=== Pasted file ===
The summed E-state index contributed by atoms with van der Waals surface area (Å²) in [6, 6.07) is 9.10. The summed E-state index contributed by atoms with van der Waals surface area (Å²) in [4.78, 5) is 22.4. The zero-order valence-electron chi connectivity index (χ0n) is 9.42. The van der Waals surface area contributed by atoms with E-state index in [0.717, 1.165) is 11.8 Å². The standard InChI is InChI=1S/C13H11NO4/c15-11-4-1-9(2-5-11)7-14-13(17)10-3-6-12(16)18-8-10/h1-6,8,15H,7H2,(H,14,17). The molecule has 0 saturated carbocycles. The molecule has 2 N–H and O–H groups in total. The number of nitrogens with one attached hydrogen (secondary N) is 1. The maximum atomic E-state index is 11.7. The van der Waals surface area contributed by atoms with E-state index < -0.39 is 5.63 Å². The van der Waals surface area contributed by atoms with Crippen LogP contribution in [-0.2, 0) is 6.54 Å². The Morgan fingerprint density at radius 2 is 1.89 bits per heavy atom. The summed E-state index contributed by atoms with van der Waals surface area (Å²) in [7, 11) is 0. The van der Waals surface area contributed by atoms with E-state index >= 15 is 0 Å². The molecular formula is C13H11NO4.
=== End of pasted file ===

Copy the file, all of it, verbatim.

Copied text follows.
The summed E-state index contributed by atoms with van der Waals surface area (Å²) in [6, 6.07) is 9.10. The summed E-state index contributed by atoms with van der Waals surface area (Å²) in [4.78, 5) is 22.4. The zero-order valence-electron chi connectivity index (χ0n) is 9.42. The van der Waals surface area contributed by atoms with E-state index in [0.717, 1.165) is 11.8 Å². The standard InChI is InChI=1S/C13H11NO4/c15-11-4-1-9(2-5-11)7-14-13(17)10-3-6-12(16)18-8-10/h1-6,8,15H,7H2,(H,14,17). The molecule has 0 saturated carbocycles. The molecule has 2 N–H and O–H groups in total. The number of nitrogens with one attached hydrogen (secondary N) is 1. The maximum atomic E-state index is 11.7. The van der Waals surface area contributed by atoms with E-state index < -0.39 is 5.63 Å². The van der Waals surface area contributed by atoms with Crippen LogP contribution in [-0.2, 0) is 6.54 Å². The Morgan fingerprint density at radius 2 is 1.89 bits per heavy atom. The summed E-state index contributed by atoms with van der Waals surface area (Å²) in [7, 11) is 0. The van der Waals surface area contributed by atoms with E-state index >= 15 is 0 Å². The molecular formula is C13H11NO4.